In the present study, researchers evaluated multi-target CRISPR-Cas12a FDS assays for simultaneous detection of SARS-CoV-2 infection and genomic RNA (gRNA) from different SARS-CoV-2 VOCs for their accurate identification. The SNP detection study design helped in rapid, high-throughput VOC identification.

The CRISPR-based assay detects mutations in the protospacer adjacent motif (PAM) or seed region, spanning the adjoining six nucleotides immediately downstream of this motif of the ‘CRISPR’ gene to identify VOC-specific SNPs. These assays could also identify similar SNPs associated with emerging SARS-CoV-2 VOCs or other evolving viruses.

The researchers analyzed RNA extracted from standard nasal swab samples. There were 82 nasal swab samples, 12 from uninfected individuals and 71 infected with SARS-CoV-2 infections, of which 16 were from Alpha, 44 from Delta, and ten from WA1/B strains.

They amplified the open reading frame (ORF) ORF1ab gene target sequence and two S gene amplicons containing three strain-specific SNPs using multiplex reverse transcription-polymerase chain reaction (RT-PCR) or reverse transcription recombinase polymerase amplification (RT-RPA) for SARS-CoV-2 diagnosis.

Following amplification, the researchers added test aliquots to four CRISPR-Cas12a cleavage reactions with target-specific guide RNAs. A microplate reader or smartphone readout device quantified Cas12a trans-cleavage of a quenched fluorescent reporter oligonucleotide induced in proportion to the target sequence.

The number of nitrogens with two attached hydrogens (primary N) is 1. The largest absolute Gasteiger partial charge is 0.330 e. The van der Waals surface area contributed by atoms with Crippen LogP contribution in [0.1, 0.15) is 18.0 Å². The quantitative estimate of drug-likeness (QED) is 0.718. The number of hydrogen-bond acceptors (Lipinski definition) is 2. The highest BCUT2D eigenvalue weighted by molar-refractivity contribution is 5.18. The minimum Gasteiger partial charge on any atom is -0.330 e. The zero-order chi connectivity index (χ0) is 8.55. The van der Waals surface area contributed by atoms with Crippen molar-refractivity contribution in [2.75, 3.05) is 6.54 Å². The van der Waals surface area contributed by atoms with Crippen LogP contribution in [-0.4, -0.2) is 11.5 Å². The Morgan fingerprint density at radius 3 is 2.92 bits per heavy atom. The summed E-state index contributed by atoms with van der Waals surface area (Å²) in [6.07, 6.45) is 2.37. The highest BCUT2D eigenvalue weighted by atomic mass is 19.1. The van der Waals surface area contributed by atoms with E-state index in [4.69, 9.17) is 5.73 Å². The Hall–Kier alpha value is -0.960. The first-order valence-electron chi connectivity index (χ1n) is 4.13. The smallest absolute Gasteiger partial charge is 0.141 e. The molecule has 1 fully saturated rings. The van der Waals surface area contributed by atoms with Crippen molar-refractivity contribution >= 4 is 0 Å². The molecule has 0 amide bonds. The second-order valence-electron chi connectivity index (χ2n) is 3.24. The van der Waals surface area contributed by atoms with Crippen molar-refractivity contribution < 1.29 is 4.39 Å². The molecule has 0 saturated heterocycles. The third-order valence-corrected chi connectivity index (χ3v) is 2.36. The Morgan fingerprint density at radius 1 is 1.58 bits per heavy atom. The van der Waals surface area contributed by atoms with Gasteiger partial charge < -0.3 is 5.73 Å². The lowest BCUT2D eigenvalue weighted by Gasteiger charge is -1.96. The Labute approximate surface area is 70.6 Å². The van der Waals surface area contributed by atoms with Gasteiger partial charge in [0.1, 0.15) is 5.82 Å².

Study findings

The S gene sequence analysis of all VOCs detected multiple SNPs, and three deletions, affecting PAM motifs and their seed regions.

As D614G mutation is consistently found in all major VOCs, sequence analysis of the S gene of the Alpha, Beta, Gamma, and Delta VOCs detected between eight to 11 mutated sites in each strain compared to SARS-CoV-2 WA1 isolate. Of all these mutation sites, 63%–90% were strain-specific, and 90% of these mutations represented SNPs. While 33%-70% of these mutations altered PAM motifs or their adjacent seed regions, with 60%–86% demonstrating strain specificity, each strain thus had two to five strain-specific PAM motif or seed region mutations. Notably, in three of the four VOCs, the PAM and seed region mutations comprised 60%–67% of all the strain-specific mutations; however, the fourth VOC strain only had 33% of these mutation sites.